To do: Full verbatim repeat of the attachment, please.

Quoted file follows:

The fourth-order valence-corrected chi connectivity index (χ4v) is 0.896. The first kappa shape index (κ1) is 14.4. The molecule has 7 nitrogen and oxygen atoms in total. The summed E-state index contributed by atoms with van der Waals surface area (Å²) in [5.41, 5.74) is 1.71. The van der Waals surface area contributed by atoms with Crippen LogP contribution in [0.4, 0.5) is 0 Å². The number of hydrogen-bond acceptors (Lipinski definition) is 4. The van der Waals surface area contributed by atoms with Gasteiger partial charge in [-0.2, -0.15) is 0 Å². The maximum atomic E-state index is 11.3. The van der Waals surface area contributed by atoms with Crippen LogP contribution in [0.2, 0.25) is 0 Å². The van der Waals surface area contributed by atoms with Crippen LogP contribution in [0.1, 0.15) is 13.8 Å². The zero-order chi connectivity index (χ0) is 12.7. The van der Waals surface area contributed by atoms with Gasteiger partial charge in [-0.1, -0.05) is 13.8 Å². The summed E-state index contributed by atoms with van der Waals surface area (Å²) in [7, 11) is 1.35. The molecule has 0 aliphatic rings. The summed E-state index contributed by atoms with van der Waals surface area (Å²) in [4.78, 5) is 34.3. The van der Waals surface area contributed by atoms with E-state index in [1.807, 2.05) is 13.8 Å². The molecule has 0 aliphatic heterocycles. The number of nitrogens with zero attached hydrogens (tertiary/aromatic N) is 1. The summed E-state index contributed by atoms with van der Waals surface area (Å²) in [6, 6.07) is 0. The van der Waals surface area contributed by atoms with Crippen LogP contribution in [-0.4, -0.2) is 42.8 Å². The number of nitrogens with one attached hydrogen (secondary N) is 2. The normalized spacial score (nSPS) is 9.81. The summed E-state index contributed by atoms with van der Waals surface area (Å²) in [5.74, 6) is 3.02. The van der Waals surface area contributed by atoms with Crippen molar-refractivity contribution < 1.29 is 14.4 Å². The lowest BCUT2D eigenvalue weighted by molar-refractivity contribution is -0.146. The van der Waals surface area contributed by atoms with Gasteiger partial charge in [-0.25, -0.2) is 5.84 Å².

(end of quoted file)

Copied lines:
The fourth-order valence-corrected chi connectivity index (χ4v) is 0.896. The first kappa shape index (κ1) is 14.4. The molecule has 7 nitrogen and oxygen atoms in total. The summed E-state index contributed by atoms with van der Waals surface area (Å²) in [5.41, 5.74) is 1.71. The van der Waals surface area contributed by atoms with Crippen LogP contribution in [0.4, 0.5) is 0 Å². The number of hydrogen-bond acceptors (Lipinski definition) is 4. The van der Waals surface area contributed by atoms with Gasteiger partial charge in [-0.2, -0.15) is 0 Å². The maximum atomic E-state index is 11.3. The van der Waals surface area contributed by atoms with Crippen LogP contribution in [0.2, 0.25) is 0 Å². The van der Waals surface area contributed by atoms with Crippen LogP contribution in [0.1, 0.15) is 13.8 Å². The zero-order chi connectivity index (χ0) is 12.7. The van der Waals surface area contributed by atoms with Gasteiger partial charge in [-0.1, -0.05) is 13.8 Å². The summed E-state index contributed by atoms with van der Waals surface area (Å²) in [7, 11) is 1.35. The molecule has 0 aliphatic rings. The summed E-state index contributed by atoms with van der Waals surface area (Å²) in [4.78, 5) is 34.3. The van der Waals surface area contributed by atoms with E-state index in [1.807, 2.05) is 13.8 Å². The molecule has 0 aliphatic heterocycles. The number of nitrogens with zero attached hydrogens (tertiary/aromatic N) is 1. The summed E-state index contributed by atoms with van der Waals surface area (Å²) in [6, 6.07) is 0. The van der Waals surface area contributed by atoms with Crippen LogP contribution in [-0.4, -0.2) is 42.8 Å². The number of nitrogens with one attached hydrogen (secondary N) is 2. The normalized spacial score (nSPS) is 9.81. The summed E-state index contributed by atoms with van der Waals surface area (Å²) in [5.74, 6) is 3.02. The van der Waals surface area contributed by atoms with Crippen molar-refractivity contribution < 1.29 is 14.4 Å². The lowest BCUT2D eigenvalue weighted by molar-refractivity contribution is -0.146. The van der Waals surface area contributed by atoms with Gasteiger partial charge in [-0.25, -0.2) is 5.84 Å².